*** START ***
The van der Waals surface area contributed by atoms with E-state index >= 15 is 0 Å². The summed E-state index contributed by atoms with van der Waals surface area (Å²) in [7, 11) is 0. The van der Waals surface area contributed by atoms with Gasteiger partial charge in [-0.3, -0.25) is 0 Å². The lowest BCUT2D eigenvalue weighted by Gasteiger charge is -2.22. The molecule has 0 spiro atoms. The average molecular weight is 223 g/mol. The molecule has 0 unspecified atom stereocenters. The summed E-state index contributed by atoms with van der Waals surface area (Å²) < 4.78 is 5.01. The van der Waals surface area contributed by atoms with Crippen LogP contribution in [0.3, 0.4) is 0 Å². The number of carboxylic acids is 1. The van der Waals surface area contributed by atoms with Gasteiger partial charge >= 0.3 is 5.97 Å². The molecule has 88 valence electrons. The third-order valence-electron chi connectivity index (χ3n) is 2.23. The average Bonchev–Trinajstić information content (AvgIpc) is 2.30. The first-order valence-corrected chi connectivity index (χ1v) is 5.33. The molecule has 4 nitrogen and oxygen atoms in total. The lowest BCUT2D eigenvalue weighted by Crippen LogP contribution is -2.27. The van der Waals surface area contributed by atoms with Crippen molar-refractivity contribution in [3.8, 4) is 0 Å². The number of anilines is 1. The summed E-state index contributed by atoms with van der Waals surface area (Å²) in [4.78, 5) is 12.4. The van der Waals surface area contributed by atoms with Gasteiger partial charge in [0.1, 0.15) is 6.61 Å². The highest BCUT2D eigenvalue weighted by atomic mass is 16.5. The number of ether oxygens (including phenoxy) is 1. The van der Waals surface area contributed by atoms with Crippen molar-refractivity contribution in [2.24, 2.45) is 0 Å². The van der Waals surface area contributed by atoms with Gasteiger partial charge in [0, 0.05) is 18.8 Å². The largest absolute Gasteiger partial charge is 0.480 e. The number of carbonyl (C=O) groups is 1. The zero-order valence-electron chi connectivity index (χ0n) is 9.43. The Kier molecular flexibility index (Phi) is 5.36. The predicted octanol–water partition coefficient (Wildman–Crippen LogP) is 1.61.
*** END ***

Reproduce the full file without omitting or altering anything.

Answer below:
The van der Waals surface area contributed by atoms with E-state index >= 15 is 0 Å². The summed E-state index contributed by atoms with van der Waals surface area (Å²) in [7, 11) is 0. The van der Waals surface area contributed by atoms with Gasteiger partial charge in [-0.3, -0.25) is 0 Å². The lowest BCUT2D eigenvalue weighted by Gasteiger charge is -2.22. The molecule has 0 spiro atoms. The average molecular weight is 223 g/mol. The molecule has 0 unspecified atom stereocenters. The summed E-state index contributed by atoms with van der Waals surface area (Å²) < 4.78 is 5.01. The van der Waals surface area contributed by atoms with Crippen LogP contribution in [0.3, 0.4) is 0 Å². The number of carboxylic acids is 1. The van der Waals surface area contributed by atoms with Gasteiger partial charge >= 0.3 is 5.97 Å². The molecule has 88 valence electrons. The third-order valence-electron chi connectivity index (χ3n) is 2.23. The average Bonchev–Trinajstić information content (AvgIpc) is 2.30. The first-order valence-corrected chi connectivity index (χ1v) is 5.33. The molecule has 4 nitrogen and oxygen atoms in total. The lowest BCUT2D eigenvalue weighted by Crippen LogP contribution is -2.27. The van der Waals surface area contributed by atoms with Crippen molar-refractivity contribution in [3.8, 4) is 0 Å². The number of anilines is 1. The summed E-state index contributed by atoms with van der Waals surface area (Å²) in [4.78, 5) is 12.4. The van der Waals surface area contributed by atoms with Gasteiger partial charge in [0.1, 0.15) is 6.61 Å². The highest BCUT2D eigenvalue weighted by atomic mass is 16.5. The number of ether oxygens (including phenoxy) is 1. The van der Waals surface area contributed by atoms with Crippen molar-refractivity contribution in [2.24, 2.45) is 0 Å². The van der Waals surface area contributed by atoms with Gasteiger partial charge in [0, 0.05) is 18.8 Å². The largest absolute Gasteiger partial charge is 0.480 e. The number of carbonyl (C=O) groups is 1. The zero-order valence-electron chi connectivity index (χ0n) is 9.43. The Kier molecular flexibility index (Phi) is 5.36. The predicted octanol–water partition coefficient (Wildman–Crippen LogP) is 1.61.